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Yikes! More Security! What is on the 'Banned List' since August 10?

Since August 10, 2006, new precautions have been introduced in response to the air terror plot thwarted in Britain by security officials. The following article provides more information.

Remember that individual airlines may have slightly different regulations, and the restrictions on domestic and foreign flights may vary. The new rules in the USA may not be followed by other countries. You will have to carry out some advance research - and to avoid surprises, err on the side of caution.

An updated list of prohibited items in carry-on luggage includes liquids, gels, and pastes, including:

 - Toothpaste and mouthwash

 - Shampoo, hair conditioner, styling gel

 - Liquid makeup (that includes mascara, ladies)

 - Hand creams or lotions

 - Salves and ointments

 - Perfume, cologne, after-shave lotion

 - Liquid medications

 - Large gel caps (such as Vitamin E)

 - Yogurt, applesauce, pudding snacks

 - Bottled water

 - Soda, juice, sports drinks and other beverages

 - Lip gloss

 - Liquid hand sanitizer

 - Hair gel

 - Sun tan lotion

Add to the above list any type of product that could be mixed with something else to form a new substance. Find alternatives, or take them out of your carry-on bag and pack them in your checked suitcases.

Some airports in certain countries may request that passengers sample liquids before they are permitted to pass through security.

Electronic items that could be used to trigger an explosion *may* also be banned:

 - Cell phones

 - iPods

 - MP3 players

 - Laptop computers

 - PDAs

 - Blackberrys

 - Other similar devices

Items necessary to care for young children (such as baby formula) *may* still be permitted. To avoid last-minute complications, investigate purchasing powdered formula instead. Ask flight attendants to provide you with boiled water for mixing it. (Here is where breast-feeding moms have a clear advantage!) Although there are tablets available for sanitizing water, they may not be suitable for children. Thoroughly check labels and directions before purchasing.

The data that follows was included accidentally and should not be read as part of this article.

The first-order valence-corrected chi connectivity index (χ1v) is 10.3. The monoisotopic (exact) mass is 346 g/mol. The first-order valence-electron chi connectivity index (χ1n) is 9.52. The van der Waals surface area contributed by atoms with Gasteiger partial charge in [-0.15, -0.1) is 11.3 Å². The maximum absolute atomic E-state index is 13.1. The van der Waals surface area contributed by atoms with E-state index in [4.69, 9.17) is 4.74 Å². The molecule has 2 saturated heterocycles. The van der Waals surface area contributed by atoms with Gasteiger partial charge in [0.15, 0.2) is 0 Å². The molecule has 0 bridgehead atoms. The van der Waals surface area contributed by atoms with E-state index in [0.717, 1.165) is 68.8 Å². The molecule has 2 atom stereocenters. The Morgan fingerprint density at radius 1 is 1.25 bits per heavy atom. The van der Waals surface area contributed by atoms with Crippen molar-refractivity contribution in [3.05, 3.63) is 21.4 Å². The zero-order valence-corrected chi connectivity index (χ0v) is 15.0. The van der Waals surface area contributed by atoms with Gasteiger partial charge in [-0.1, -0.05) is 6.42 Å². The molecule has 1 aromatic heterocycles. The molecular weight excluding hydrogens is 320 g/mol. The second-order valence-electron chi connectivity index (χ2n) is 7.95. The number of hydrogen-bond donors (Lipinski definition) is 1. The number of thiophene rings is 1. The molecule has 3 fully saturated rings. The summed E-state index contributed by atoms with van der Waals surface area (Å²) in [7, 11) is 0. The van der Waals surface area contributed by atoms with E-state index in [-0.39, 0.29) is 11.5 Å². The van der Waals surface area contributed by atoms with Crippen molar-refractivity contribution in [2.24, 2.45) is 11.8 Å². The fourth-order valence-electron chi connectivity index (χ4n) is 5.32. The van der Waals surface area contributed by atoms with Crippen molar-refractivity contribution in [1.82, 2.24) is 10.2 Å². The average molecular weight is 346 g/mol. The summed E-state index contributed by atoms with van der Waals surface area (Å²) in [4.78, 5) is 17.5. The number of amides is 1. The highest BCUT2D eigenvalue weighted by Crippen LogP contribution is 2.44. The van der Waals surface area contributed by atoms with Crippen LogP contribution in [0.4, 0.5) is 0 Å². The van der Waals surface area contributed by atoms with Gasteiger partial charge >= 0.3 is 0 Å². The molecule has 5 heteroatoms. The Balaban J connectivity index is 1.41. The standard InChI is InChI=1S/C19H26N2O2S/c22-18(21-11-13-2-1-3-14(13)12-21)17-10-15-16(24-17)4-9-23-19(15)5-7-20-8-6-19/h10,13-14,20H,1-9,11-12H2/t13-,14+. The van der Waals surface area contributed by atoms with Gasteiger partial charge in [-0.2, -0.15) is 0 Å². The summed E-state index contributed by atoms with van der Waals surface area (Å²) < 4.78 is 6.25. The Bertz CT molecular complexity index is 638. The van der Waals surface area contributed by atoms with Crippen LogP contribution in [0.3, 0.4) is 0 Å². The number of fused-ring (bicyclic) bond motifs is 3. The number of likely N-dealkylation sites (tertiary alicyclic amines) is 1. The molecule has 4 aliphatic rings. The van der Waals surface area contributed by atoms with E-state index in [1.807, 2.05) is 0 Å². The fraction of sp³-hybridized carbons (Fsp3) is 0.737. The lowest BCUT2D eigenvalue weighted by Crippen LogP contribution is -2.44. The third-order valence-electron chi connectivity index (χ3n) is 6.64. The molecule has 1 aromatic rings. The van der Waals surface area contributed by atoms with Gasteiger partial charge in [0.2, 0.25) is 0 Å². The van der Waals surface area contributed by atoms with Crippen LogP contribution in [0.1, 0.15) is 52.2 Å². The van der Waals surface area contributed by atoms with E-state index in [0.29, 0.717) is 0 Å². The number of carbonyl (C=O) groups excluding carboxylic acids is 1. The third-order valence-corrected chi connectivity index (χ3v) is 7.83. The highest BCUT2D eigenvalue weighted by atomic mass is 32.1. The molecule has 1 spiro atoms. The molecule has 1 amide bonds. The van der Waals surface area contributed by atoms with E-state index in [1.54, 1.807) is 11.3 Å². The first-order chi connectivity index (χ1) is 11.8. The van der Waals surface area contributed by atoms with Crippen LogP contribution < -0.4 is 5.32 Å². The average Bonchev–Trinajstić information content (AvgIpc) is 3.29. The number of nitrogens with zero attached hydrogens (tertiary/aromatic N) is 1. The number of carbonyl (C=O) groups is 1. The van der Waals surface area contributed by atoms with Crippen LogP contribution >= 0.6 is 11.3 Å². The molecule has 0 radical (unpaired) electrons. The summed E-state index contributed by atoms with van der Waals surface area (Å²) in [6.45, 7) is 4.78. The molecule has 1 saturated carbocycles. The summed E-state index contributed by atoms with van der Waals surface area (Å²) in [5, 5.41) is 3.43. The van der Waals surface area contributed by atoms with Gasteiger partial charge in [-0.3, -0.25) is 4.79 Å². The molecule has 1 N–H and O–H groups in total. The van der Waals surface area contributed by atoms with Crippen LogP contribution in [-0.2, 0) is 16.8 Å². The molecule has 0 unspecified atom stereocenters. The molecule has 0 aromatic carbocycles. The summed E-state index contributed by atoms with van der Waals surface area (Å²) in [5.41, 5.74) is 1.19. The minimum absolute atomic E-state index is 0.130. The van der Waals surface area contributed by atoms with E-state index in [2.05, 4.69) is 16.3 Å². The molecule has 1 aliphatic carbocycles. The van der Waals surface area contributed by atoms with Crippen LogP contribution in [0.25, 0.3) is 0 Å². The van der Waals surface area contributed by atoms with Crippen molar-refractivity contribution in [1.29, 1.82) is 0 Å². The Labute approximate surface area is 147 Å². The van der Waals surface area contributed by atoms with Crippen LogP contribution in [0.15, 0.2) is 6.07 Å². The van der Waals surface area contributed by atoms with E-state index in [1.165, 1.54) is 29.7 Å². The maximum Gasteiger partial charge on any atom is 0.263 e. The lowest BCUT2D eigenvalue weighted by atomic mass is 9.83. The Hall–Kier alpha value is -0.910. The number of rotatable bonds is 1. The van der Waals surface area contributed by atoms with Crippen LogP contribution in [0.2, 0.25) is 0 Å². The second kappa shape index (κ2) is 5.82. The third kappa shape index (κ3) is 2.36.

Prescription medications and insulin are permitted. However, make sure that you carry a current copy of your prescription with you. The name on the prescription MUST match your travel documents. If possible, switch liquid medication for a tablet form if available.

Pepto-Bismol and other products have non-liquid versions. 'Pocket-pack' strips can be substituted for mouthwash. Liquid hand sanitizer should be exchanged for pre-moistened packaged towelettes.

Snacks can still be healthy. Instead of yogurt, include an apple or orange. Consider carrying packages of raisins, breakfast bars, granola bars, and other similar products instead of pudding and applesauce snacks.

Airlines are requesting that passengers check in to the airport at least 2 hours before scheduled flight time. Some are even asking for a 3-hour window. Telephone ahead to determine if your flight is on schedule.

It is uncertain at this point whether or not these restrictions will become permanent. Development of new sophisticated scanning technology could allow a return to more normal travel at some point in the future.

Try government transport websites for more detailed information:

 - United States: tsa.gov

 - Great Britain: dft.gov.uk

 - Canada: tc.gc.ca

For other countries, try internet searches such as:

transport department Germany aviation security

Public transportation systems such as subway, rail, and mass transit facilities have introduced more stringent regulations as well.

Be alert - but don't become discouraged! With the heightened security measures in placeComputer Technology Articles, it is probably safer than ever to travel.

Article Tags: Nbsp Liquid

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ABOUT THE AUTHOR


Kathy Steinemann is a webmaster and author who contributes to several websites, including 111 Travel Directory: http://www.triple1.com/ and 1000+ Travel Tips: http://1000tips4trips.com/ as well as Adult Escapes: http://www.adultescapes.com/ and others.



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